The mitotic checkpoint acts to inhibit entry into anaphase until all chromosomes havesuccessfully attached to spindle microtubules. Unattached kinetochores are believed to release inactivated form of proteins such as BubR1 and Mad2 that inhibits APC/C-dependent ubiquitinylation and subsequent proteolysis of components needed for anaphase onset.
Previous work by Dr. Abrieu(the host laboratory) has shown that the kinase Mps1 is required to recruit some checkpoint components onto the kinetochore, including CENP-E, a kinesin-like protein acting as a sensor of kinetochore to microtubules attachment. My work in this lab will consist on further dissecting the regulation of CENP-E by Mps1 in this context, using biochemical, chimiogenetic and microspectroscopic approaches. This will involve developing a new method to identify Mps1substrates; a multidisciplinary approach (chimiogenetic) in tight collaboration with the organic chemistry laboratory of Prof. Perigaud. I am also proposing to identify the minimal kinetochore binding domain of CENP-E. This will allow me to follow its activation, and regulation of the downstream kinaseBubR1 at the kinetochore by FRET (Fluorescence Resonance Energy Transfer). Finally, I will try to uncover new kinetochore proteins by fishing for binding partners of two outermost kinetochore components (CENP-E and Mps1) and the innermost centromeric protein (CENP-A). Altogether, this proposal should provide a better understanding of the checkpoint regulation at the kinetochore, a process whose deregulation is leading to aneuploidy, a hallmark of cancer.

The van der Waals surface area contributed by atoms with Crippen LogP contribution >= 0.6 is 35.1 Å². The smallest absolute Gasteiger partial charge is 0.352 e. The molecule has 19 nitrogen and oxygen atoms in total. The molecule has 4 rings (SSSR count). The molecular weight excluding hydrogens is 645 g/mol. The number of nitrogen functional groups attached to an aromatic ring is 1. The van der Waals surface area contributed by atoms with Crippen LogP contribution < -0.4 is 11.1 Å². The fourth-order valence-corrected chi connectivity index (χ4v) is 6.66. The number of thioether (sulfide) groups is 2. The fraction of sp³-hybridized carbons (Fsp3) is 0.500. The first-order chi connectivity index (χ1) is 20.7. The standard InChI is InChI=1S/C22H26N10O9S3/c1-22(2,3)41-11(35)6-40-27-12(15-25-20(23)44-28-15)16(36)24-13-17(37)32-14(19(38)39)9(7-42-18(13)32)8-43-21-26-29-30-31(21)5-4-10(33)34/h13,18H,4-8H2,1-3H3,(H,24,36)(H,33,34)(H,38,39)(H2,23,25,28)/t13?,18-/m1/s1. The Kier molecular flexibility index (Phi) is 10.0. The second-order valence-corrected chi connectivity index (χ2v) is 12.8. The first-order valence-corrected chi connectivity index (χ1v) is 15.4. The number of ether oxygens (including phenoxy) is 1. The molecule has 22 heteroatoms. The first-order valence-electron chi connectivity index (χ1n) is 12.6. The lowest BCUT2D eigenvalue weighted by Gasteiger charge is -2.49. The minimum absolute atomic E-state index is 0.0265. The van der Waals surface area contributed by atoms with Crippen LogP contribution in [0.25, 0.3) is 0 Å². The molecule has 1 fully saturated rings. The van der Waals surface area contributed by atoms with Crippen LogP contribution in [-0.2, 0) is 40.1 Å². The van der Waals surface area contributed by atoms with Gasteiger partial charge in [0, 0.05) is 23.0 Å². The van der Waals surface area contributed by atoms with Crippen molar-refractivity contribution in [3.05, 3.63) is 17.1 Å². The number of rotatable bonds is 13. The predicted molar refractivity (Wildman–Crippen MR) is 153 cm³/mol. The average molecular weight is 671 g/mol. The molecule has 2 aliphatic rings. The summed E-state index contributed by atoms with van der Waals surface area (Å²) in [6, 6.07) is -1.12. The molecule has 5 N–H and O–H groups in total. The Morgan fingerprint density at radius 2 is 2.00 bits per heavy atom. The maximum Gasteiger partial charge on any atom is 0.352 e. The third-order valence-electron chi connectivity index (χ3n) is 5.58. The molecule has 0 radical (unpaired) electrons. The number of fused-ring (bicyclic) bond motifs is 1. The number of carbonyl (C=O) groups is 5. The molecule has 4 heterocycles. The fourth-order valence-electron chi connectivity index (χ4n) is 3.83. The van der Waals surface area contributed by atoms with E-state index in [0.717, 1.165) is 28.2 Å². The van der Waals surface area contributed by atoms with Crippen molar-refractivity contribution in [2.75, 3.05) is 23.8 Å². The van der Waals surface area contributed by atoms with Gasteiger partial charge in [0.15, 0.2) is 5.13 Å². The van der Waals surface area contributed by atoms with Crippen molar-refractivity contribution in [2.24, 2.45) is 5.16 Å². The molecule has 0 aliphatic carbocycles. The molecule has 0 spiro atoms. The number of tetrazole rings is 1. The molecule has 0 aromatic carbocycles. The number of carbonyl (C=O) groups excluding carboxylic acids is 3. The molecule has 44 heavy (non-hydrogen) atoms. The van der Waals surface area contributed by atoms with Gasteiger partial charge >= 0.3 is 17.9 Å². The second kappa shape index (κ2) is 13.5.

Hopefully, these studies could lead to new therapeutic development specifically targeting cancer cells by directly activating checkpoint regulators, thus preventing side effects onto normal cells.
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